Vietnam behind the lines
An unusual display organised by the British Museum goes some way to showing how it was possible for a country of mainly poor farmers and workers to defeat the mightiest military power in the world.
The first of its kind in Europe, and the first Vietnamese art exhibition ever to be held at the Museum, it brings to life one of the great national liberation wars of the last century.
A few bare statistics give a picture of what the Vietnam war was about.
Between 1959 and 1975 more than 2 million Vietnamese and around 58,000 Americans died. In addition another 300,000 Vietnamese liberation fighters and 2,211 US soldiers were missing in action. During the conflict with the United States, the average Vietnamese soldier stood 5 foot tall and weighed around six and a half stone (just over 40 kilos).
The show focuses mostly on the ten year war against the United States forces, but it also shows the roots of the resistance movement – and the art which came out of it – in the last years of French colonialism.
The campaign against the French was led by Ho Chi Minh who formed the Viet Minh resistance movement. After the spectacular defeat of the French at the battle of Dien Bien Phu in 1954, “art to serve the people” became the official line.
There are a small group of official propaganda posters which convey direct political messages in a simplified Socialist Realist format, clearly influenced by Soviet and Chinese styles.
Cultural policy was based on “socialist realism”, the dogma imposed by Stalinist leaders in the Soviet Union. But Vietnamese artists, Sherry Buchanon writes*, ‘paradoxically continued to paint in the “poetic realism” style they learned from the French’, in the art schools established in Vietnam earlier in the 20th century.
A bitter debate erupted between the purveyors of socialist realist dogma and artists and writers who wanted to develop creatively. The dispute became known as the Giai Pham/Nhan Van affair. The editors of two magazines who opposed the imposition of prescribed themes in art were punished and sent to labour camps, while artists who contributed illustrations were blacklisted. Censorship was enforced through various means including public humiliation, jail sentences and social ostracism.
Despite the official dogmas, most of the artists shown here continued to work in the style they had learned at art colleges in Hanoi, Saigon and Hue, under the influence of the French Impressionists and 20th century painters like Matisse. The bulk of the drawings and watercolours are of closely observed views of life on the ground. We see soldiers resting, waiting, reading, making music, talking, and civilians working on the land and in factories.
Nguyen Thu: Listening to the radio in the forest, 1965
As the catalogue notes, “the American-Vietnam war was not a conventional conflict of epic clashes but it was a guerrilla war. As with most wars, it was a matter of enduring long periods of dread and expectant waiting on both sides.”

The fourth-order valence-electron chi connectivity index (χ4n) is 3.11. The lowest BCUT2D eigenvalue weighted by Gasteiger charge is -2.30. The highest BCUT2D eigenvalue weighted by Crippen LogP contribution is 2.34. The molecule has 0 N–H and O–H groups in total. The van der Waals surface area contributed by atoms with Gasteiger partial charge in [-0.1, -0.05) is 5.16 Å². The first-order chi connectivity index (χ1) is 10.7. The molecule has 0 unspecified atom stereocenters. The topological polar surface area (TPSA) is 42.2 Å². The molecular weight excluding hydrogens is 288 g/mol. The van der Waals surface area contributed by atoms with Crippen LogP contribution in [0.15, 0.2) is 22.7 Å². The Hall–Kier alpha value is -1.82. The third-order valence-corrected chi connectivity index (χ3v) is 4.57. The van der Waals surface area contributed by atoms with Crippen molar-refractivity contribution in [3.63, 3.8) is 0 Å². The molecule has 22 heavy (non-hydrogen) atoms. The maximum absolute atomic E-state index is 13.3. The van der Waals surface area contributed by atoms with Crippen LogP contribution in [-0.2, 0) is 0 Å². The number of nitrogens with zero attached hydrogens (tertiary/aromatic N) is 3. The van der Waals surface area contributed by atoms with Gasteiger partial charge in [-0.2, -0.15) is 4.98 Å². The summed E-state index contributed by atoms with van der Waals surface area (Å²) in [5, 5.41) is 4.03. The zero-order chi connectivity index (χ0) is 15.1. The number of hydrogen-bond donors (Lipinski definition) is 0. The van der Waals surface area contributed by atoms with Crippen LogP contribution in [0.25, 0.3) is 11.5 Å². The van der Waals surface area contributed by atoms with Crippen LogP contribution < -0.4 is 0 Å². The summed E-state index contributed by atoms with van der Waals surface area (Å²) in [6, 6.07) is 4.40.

The social revolutionary side of the war comes across in a variety of ways. In the dozens of images of ordinary Vietnamese, especially women, we see how the entire people was involved at all levels of the struggle. Most notable is the key role of women as fighters, factory workers, nurses, and farmers.
Not only do we see what people were doing, but we can enjoy the ability of the artist to condense the essence of what was going on around him or her into a few lines of the pencil or strokes of a watercolour-filled brush.
An individual touch enlivens wonderful drawings such as Nguyen Thu’s picture of soldiers listening to the radio in the forest or Van Da’s soldiers resting between bouts of fighting.
Quang Tho’s pen and ink drawing shows a girl operating a hand loom in a textile co-operative. Looking more closely we suddenly realise she has a (Russian-made) Carbine, slung like a handbag on the frame of the loom, with grenades like balls of wool casually lying on the floor behind her.
This political message is all the more powerful because many of the people we see are shown as symbolic icons and as individual personalities busy with whatever activity they are engaged in.
Despite the ferocity of the war, the arts were encouraged and army branches in the occupied areas held courses on creative writing, poetry, music, popular performance and drawing. War artists at the front published their drawings in local newspapers or showed them hung on a piece of string tied between two palm trees.
Buchanon records the special role of visual artists in an interview with soldier-artist Quach Phong in Ho Chi Minh City.
“The soldiers would ask me to draw their portraits in case they died. It was a kind of historical evidence for them. This way they felt they would have a tiny part of history. They told me about their hopes and dreams while I drew them. They liked watching me draw – it made them feel calm.”
Vietnam Behind the Lines is in Room 91 at the British Museum, Great Russell Street, WC1 until 1 December 2002. Admission is free. Associated events include: Artist in Residence Professor Nguyen Thu, Vietnam on Film and Gallery Talks. Information@thebritishmuseum.ac.uk www.thebritishmuseum.ac.uk
*The colour catalogue by Jessica Harrison-Hall has newly commissioned photographs, interviews with Vietnamese artists and archival photographs. £17.99